|Publication number||US5563535 A|
|Application number||US 08/350,131|
|Publication date||Oct 8, 1996|
|Filing date||Nov 29, 1994|
|Priority date||Nov 29, 1994|
|Also published as||WO1996017287A1|
|Publication number||08350131, 350131, US 5563535 A, US 5563535A, US-A-5563535, US5563535 A, US5563535A|
|Inventors||Alan Corry, Robert A. Sutherland|
|Original Assignee||Microunity Systems Engineering, Inc.|
|Export Citation||BiBTeX, EndNote, RefMan|
|Patent Citations (19), Non-Patent Citations (6), Referenced by (93), Classifications (14), Legal Events (5)|
|External Links: USPTO, USPTO Assignment, Espacenet|
The present invention relates generally to direct digital synthesizers, and more particularly to direct digital synthesizers employing noise shaping to reduce phase truncation noise.
Frequency synthesizers are known in the art. These devices typically generate waveforms (such as a sine wave, square wave, triangle, and the like) that are selectable over a wide frequency range and yet maintain high accuracy and frequency stability. Indirect synthesis methods typically employ a voltage-controlled oscillator (VCO) that is part of a phase-locked loop (PLL). A selectable frequency divider is set to provide the desired ratio between the output frequency and the crystal reference frequency. The output of the frequency divider is fed to one input of a phase detector, while the other input receives the output from the crystal reference frequency. The output of the phase detector is used to control the VCO. Fractional frequency division can be obtained by dynamically selecting the division ratio to alternate between values N and N+1 for suitable time intervals so that the average ratio is the desired fraction.
Direct digital synthesis of waveforms utilizes a different technique for generating a desired output. As illustrated in FIG. 1(a), a conventional direct digital synthesizer (DDS) 100 employs a phase accumulator 101 and a look-up table (LUT) 103. The accumulator 101 has an n-bit output which is incremented by a phase increment 105 with each assertion of the clock input 107. The LUT 103 may be, for example, a read only memory (ROM) having
2m k-bit wide storage locations into which have been stored corresponding sample values of the waveform to be generated. It is assumed, throughout this entire specification, that the number of stored samples is greater than the minimum number that would be necessary to generate the desired frequency, so that all of the devices described herein operate in an oversampled environment. The addresses for the LUT 103 are supplied by the m most significant bits of the n-bit output of the accumulator 101. The output of the LUT 103 is supplied to a digital to analog converter (DAC) 109, whose output is the desired analog waveform having a frequency that is a function of the clock frequency (fclk) as well as the phase increment 105.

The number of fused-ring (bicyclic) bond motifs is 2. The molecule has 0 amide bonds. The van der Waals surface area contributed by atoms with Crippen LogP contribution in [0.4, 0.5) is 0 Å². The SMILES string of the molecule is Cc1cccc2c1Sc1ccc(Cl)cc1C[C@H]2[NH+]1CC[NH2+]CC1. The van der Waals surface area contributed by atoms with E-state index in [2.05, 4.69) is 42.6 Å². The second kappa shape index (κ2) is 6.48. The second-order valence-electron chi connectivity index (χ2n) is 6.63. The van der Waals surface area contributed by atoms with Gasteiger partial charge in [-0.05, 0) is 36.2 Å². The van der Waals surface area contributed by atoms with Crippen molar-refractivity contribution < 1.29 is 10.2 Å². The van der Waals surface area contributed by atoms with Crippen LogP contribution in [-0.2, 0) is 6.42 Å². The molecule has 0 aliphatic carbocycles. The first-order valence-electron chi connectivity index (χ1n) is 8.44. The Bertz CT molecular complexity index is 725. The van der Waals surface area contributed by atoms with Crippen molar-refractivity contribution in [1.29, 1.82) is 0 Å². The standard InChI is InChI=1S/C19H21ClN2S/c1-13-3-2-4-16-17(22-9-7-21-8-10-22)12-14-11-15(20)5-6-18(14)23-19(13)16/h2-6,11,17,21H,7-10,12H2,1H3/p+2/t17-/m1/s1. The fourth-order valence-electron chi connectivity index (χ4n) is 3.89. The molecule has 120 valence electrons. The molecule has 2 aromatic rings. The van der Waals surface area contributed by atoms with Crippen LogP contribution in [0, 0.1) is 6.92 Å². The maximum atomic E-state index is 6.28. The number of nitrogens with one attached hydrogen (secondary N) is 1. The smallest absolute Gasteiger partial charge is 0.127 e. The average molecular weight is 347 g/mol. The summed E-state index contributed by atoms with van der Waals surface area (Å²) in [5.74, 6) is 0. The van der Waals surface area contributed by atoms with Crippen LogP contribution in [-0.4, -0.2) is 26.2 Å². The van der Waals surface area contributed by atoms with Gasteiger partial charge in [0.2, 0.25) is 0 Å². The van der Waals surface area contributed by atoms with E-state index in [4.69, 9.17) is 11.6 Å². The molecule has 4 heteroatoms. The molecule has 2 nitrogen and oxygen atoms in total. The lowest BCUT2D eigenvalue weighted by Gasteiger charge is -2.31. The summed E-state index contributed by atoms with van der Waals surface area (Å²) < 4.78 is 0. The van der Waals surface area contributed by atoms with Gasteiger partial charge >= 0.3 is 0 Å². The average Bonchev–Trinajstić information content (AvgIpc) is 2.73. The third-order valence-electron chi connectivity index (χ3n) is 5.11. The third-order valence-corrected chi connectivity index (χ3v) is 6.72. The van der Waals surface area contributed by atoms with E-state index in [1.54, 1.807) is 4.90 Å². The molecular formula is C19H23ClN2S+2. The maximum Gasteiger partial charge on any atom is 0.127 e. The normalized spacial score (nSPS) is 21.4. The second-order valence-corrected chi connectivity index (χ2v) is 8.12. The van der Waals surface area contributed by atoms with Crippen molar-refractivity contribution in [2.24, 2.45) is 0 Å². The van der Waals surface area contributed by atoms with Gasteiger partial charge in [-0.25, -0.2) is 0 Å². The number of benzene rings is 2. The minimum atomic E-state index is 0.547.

The conventional DDS 100 suffers from the introduction of noise at two places. First, because the output of the LUT 103 is a finite width, a quantization error, ek, is introduced. A second error, ep, is introduced as a result of the truncation of the n-bit phase word to only m-bits for use in addressing the LUT 103. As described, for example, in P. O'Leary and F Maloberti, "A Direct-Digital Synthesizer with Improved Spectral Performance", IEEE Transactions On Communications Vol. 39, No. 7, pp. 1046-48 (July 1991), the entire text of which is incorporated herein by reference, the output of the DDS 100 is given by the following equation: ##EQU1## where: fgen is the generated frequency;
ep (i) is the error associated with the phase truncation from n bits at the accumulator 101 and m address bits at the LUT 103; and
ek (i) is the quantization error due to the finite LUT data word (k bits).
As further described in P. O'Leary et al. "Oversampling Data Conversion Applied to Data Modulation", International Conference on Analogue to Digital and Digital to Analog Conversion pp. 124-129, 17-19 September 1991 (Swansea UK, IEE London, UK 1991), the text of which is incorporated herein by reference, it has been necessary to dimension the LUT 103 with an address bus one bit wider than the data bus, to ensure that the output error is dominated by the LUT data width and not by the address truncation. For high precision sine waves, this requires a very large LUT 103, because the LUT size increases exponentially in powers of 2 with the address width but only linearly in the number of data bits.